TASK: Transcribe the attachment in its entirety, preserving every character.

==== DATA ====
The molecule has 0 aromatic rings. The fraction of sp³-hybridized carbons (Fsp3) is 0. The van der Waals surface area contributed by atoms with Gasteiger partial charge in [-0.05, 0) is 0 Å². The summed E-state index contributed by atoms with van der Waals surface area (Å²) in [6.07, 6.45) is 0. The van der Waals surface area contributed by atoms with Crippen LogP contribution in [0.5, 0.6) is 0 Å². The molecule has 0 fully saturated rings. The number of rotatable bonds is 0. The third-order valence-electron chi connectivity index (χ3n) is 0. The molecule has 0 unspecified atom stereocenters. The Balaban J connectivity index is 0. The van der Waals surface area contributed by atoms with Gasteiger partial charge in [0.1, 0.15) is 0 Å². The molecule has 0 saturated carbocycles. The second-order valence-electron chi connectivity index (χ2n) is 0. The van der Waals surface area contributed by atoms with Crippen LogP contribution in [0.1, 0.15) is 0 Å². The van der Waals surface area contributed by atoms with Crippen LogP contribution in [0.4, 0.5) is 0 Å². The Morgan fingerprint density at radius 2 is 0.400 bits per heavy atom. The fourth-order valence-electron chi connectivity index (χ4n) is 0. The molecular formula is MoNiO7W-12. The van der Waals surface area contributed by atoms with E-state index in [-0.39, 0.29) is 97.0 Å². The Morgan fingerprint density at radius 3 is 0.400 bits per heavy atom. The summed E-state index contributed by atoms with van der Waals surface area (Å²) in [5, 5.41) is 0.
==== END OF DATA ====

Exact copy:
The molecule has 0 aromatic rings. The fraction of sp³-hybridized carbons (Fsp3) is 0. The van der Waals surface area contributed by atoms with Gasteiger partial charge in [-0.05, 0) is 0 Å². The summed E-state index contributed by atoms with van der Waals surface area (Å²) in [6.07, 6.45) is 0. The van der Waals surface area contributed by atoms with Crippen LogP contribution in [0.5, 0.6) is 0 Å². The molecule has 0 fully saturated rings. The number of rotatable bonds is 0. The third-order valence-electron chi connectivity index (χ3n) is 0. The molecule has 0 unspecified atom stereocenters. The Balaban J connectivity index is 0. The van der Waals surface area contributed by atoms with Gasteiger partial charge in [0.1, 0.15) is 0 Å². The molecule has 0 saturated carbocycles. The second-order valence-electron chi connectivity index (χ2n) is 0. The van der Waals surface area contributed by atoms with Crippen LogP contribution in [0.1, 0.15) is 0 Å². The van der Waals surface area contributed by atoms with Crippen LogP contribution in [0.4, 0.5) is 0 Å². The Morgan fingerprint density at radius 2 is 0.400 bits per heavy atom. The fourth-order valence-electron chi connectivity index (χ4n) is 0. The molecular formula is MoNiO7W-12. The van der Waals surface area contributed by atoms with E-state index in [-0.39, 0.29) is 97.0 Å². The Morgan fingerprint density at radius 3 is 0.400 bits per heavy atom. The summed E-state index contributed by atoms with van der Waals surface area (Å²) in [5, 5.41) is 0.